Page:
Is Miss Manners going to have to redesign the ceremonial form that much of the world now regards as an immutable standard for weddings?
As a devotee and defender of tradition, she is not eager for such a task. Ceremonies are supposed to connect people to the eternal progression of human events, not feature the trends of the moment; they are supposed to reflect the bridal couple’s heritage, not individual taste.
There is far too much fooling around with our rituals as it is. Miss Manners is always trying to stamp out those bursts of sappy creativity with which amateurs try to improve upon time-honored procedures. Why can’t they just get married the way their parents did?
What is considered to be a traditional wedding has actually developed and changed enormously over the years, sometimes for excellent reasons, and sometimes for appalling ones.
One day, people were simply putting on their best clothes, gathering their friends and relatives, walking into town for the religious ceremony and then home for a festive luncheon.
The next (or so it seems to Miss Manners, who takes a long view of history), they were donning specialized costumes, gathering their business associates, and directing hundreds to fly far distances in order to attend a series of elaborately staged events, with the wedding itself, featuring a four-hour dinner-dance with a minimum of two desserts as centerpiece.
The strange part is that the earlier, more casual wedding marked a dramatic change in the lives of the couple, who went from the protection of their parents to enjoying their first real privacy and establishing a household of their own, while the current, complicated, formal one, often the culmination of a year’s preparation, marks no real change in the life of a couple who already have freedom and privacy and not infrequently a household and even children of their own.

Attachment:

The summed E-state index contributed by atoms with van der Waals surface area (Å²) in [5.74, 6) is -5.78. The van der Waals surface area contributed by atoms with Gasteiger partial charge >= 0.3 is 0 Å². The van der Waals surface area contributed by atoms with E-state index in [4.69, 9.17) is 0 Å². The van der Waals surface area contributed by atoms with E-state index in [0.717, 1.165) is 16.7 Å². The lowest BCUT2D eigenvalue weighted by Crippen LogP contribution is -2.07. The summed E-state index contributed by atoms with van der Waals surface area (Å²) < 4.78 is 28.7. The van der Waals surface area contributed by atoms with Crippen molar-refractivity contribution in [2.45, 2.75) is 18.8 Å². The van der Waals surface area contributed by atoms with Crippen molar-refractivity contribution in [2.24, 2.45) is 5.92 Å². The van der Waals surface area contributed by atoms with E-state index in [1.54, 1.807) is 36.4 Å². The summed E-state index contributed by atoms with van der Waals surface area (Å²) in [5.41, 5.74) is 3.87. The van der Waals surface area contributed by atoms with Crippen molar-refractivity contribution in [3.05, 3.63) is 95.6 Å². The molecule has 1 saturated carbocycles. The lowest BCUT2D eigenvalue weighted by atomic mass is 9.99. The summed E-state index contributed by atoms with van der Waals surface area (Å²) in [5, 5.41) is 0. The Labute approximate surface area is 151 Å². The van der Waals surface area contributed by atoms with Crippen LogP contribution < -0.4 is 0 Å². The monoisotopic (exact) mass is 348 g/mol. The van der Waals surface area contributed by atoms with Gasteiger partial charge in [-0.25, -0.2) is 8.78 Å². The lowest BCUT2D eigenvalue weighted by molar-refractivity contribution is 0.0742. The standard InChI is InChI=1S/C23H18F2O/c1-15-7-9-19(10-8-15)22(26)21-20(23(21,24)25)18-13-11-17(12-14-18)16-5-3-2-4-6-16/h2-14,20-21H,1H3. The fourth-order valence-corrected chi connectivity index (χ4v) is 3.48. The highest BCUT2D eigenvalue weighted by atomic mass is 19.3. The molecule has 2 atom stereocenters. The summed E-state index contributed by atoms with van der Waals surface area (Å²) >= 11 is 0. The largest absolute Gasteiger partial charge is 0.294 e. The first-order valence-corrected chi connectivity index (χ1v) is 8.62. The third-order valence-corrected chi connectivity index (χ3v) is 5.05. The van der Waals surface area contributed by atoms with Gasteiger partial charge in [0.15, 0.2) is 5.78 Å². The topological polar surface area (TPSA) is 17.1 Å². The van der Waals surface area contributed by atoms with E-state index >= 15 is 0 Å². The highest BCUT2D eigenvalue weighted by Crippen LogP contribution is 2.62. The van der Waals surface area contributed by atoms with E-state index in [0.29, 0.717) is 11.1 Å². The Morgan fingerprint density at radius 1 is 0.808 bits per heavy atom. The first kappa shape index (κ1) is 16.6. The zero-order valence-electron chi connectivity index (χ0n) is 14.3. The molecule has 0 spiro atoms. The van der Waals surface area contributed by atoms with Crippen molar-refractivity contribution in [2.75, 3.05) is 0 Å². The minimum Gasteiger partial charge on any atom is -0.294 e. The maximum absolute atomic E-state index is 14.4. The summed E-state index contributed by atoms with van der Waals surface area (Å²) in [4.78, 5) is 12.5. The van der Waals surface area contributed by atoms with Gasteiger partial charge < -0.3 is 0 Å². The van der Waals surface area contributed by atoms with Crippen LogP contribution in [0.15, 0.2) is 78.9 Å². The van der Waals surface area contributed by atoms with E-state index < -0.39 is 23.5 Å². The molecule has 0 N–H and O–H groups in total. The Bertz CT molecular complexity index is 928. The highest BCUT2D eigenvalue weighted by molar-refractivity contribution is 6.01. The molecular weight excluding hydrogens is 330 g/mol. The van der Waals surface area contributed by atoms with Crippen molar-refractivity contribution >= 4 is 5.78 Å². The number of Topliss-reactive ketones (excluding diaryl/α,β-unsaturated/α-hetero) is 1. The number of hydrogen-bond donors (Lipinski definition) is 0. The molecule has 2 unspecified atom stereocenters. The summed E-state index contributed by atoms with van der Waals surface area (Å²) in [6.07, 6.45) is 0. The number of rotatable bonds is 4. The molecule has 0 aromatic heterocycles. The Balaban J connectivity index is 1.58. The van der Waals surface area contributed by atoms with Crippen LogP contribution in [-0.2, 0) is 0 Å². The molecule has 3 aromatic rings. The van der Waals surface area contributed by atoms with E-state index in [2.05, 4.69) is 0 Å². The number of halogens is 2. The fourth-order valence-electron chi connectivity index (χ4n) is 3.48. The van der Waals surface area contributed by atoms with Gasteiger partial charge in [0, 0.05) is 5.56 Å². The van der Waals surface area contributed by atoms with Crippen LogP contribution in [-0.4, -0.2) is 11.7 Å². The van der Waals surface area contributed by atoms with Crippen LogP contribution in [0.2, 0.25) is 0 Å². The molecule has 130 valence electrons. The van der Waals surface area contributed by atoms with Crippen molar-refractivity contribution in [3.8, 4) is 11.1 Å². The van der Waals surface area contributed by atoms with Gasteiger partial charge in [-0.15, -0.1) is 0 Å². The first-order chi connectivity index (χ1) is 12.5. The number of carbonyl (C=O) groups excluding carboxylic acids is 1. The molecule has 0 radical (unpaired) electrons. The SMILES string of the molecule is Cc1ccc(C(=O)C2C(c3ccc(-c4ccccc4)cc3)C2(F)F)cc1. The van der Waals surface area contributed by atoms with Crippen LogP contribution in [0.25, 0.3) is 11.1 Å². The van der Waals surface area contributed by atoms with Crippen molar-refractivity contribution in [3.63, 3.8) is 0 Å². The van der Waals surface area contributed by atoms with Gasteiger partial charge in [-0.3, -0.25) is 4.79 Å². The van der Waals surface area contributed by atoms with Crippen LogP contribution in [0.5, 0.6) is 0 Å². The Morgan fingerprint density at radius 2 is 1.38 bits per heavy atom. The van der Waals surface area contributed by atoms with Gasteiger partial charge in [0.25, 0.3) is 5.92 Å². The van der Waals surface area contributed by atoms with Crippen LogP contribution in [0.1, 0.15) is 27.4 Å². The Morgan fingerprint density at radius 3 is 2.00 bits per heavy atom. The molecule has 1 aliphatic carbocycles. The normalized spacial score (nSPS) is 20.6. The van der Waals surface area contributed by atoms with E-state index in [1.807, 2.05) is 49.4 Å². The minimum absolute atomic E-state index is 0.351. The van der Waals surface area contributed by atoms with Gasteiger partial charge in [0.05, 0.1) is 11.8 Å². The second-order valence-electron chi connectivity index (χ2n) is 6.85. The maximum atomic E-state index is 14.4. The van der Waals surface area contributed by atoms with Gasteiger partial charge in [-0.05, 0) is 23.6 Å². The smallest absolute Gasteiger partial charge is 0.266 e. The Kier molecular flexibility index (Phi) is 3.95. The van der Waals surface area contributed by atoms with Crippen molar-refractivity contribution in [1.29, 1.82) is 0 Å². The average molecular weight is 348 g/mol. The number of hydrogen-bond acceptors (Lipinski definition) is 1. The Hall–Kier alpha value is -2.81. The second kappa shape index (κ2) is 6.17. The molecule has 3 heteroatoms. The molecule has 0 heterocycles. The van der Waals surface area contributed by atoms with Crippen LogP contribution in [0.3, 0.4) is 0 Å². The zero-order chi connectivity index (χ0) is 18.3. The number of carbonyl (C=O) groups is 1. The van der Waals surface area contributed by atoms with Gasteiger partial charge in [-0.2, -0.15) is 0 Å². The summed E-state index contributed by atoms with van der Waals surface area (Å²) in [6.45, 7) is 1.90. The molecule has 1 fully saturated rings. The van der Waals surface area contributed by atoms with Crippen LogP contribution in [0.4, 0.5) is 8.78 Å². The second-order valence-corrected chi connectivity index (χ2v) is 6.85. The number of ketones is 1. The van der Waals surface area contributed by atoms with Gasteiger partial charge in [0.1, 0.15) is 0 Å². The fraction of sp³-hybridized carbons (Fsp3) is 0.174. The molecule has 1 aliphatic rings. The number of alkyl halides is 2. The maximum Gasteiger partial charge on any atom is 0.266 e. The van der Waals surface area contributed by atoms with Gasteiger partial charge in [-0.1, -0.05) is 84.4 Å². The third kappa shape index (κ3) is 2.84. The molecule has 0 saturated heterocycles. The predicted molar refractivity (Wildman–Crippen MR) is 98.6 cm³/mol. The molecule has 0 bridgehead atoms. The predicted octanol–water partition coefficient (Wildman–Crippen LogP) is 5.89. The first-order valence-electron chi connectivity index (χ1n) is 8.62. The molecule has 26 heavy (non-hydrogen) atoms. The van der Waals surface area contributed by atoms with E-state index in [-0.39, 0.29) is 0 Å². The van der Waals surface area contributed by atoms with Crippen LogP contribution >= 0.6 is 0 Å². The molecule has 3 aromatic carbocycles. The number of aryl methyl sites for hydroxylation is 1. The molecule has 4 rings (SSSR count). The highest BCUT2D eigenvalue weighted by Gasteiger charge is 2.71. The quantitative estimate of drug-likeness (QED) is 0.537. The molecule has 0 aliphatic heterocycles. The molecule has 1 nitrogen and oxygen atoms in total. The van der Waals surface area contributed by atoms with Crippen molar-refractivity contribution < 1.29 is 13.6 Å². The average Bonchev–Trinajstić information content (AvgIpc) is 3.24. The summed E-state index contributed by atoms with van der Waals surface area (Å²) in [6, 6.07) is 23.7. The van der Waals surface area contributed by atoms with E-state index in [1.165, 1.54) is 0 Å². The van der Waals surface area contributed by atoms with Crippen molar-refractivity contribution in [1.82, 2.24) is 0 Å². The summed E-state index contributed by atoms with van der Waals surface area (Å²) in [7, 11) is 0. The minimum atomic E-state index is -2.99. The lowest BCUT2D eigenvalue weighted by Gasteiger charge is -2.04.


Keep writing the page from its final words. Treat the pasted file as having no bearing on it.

Yet she rather likes a few mild anachronisms, such as wedding veils for brides who would blush at nothing, and perhaps who have made their parents blush.
She has only reluctantly entertained the idea of rethinking the form now because much of it has moved so far from the original intentions as to work against them.
Retaining the idea of having the parents issue the invitation, even though the couple is doing all the planning, would be a charming gesture of respect if not for the common interpretation that parents must finance whatever others wish, whether they can afford it or not.
The specialness of the bridal dress is delightful. But the concept has spread to having different uniforms for various members of the wedding party until the wedding - typically with bridegroom in white tie, ushers in black tie, and guests (at best) in suits - has become a stylistic mishmash.
The desire of wedding guests to choose something for the new household that would symbolize their good wishes was a lovely thing until it became a demand that they purchase whatever the couple have selected.
Even the actual legal or religious act of marriage is often disassociated with the pageant of the wedding, which might be held earlier (when one party to it is not yet divorced), later (for social convenience), or repeatedly (as a road show for audiences in difference locations, or as a fancier way of celebrating anniversaries).
Miss Manners doesn’t want to mess with any social customs that have genuine sentimental, cultural or aesthetic value. But she feels something has to be done about the modern wedding’s having become so alienated from the participants’ lives as to wreak havoc with their budgets and nervous systems.
The following fields overflowed: CREDIT = Judith Martin United Features Syndicate
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